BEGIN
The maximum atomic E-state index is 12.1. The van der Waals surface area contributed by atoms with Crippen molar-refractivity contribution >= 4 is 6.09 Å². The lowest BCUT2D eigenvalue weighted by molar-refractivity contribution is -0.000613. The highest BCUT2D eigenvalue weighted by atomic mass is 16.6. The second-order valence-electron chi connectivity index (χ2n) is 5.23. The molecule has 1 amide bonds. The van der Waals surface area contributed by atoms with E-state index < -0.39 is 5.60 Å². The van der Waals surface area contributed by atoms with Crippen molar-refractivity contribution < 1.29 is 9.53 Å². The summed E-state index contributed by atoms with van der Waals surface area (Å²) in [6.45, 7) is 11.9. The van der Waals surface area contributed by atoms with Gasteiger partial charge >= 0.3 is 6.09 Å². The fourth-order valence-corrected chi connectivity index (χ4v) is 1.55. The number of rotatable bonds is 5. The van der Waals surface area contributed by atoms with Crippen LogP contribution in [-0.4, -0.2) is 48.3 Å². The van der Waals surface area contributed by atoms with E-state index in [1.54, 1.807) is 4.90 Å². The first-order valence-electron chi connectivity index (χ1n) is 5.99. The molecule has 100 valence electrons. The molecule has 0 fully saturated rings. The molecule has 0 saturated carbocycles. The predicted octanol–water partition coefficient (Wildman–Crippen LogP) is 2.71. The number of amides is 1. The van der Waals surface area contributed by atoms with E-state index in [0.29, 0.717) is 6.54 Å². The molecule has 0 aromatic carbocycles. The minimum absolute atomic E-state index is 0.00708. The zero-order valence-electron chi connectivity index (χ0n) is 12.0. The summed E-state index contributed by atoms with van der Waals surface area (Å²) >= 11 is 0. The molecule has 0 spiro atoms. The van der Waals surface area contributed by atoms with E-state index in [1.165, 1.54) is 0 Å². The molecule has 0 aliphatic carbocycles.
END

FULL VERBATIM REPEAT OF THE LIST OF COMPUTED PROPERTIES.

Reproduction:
The maximum atomic E-state index is 12.1. The van der Waals surface area contributed by atoms with Crippen molar-refractivity contribution >= 4 is 6.09 Å². The lowest BCUT2D eigenvalue weighted by molar-refractivity contribution is -0.000613. The highest BCUT2D eigenvalue weighted by atomic mass is 16.6. The second-order valence-electron chi connectivity index (χ2n) is 5.23. The molecule has 1 amide bonds. The van der Waals surface area contributed by atoms with E-state index < -0.39 is 5.60 Å². The van der Waals surface area contributed by atoms with Crippen molar-refractivity contribution < 1.29 is 9.53 Å². The summed E-state index contributed by atoms with van der Waals surface area (Å²) in [6.45, 7) is 11.9. The van der Waals surface area contributed by atoms with Gasteiger partial charge >= 0.3 is 6.09 Å². The fourth-order valence-corrected chi connectivity index (χ4v) is 1.55. The number of rotatable bonds is 5. The van der Waals surface area contributed by atoms with Crippen LogP contribution in [-0.4, -0.2) is 48.3 Å². The van der Waals surface area contributed by atoms with E-state index in [1.54, 1.807) is 4.90 Å². The first-order valence-electron chi connectivity index (χ1n) is 5.99. The molecule has 100 valence electrons. The molecule has 0 fully saturated rings. The molecule has 0 saturated carbocycles. The predicted octanol–water partition coefficient (Wildman–Crippen LogP) is 2.71. The number of amides is 1. The van der Waals surface area contributed by atoms with E-state index in [0.29, 0.717) is 6.54 Å². The molecule has 0 aromatic carbocycles. The minimum absolute atomic E-state index is 0.00708. The zero-order valence-electron chi connectivity index (χ0n) is 12.0. The summed E-state index contributed by atoms with van der Waals surface area (Å²) >= 11 is 0. The molecule has 0 spiro atoms. The van der Waals surface area contributed by atoms with E-state index in [1.165, 1.54) is 0 Å². The molecule has 0 aliphatic carbocycles.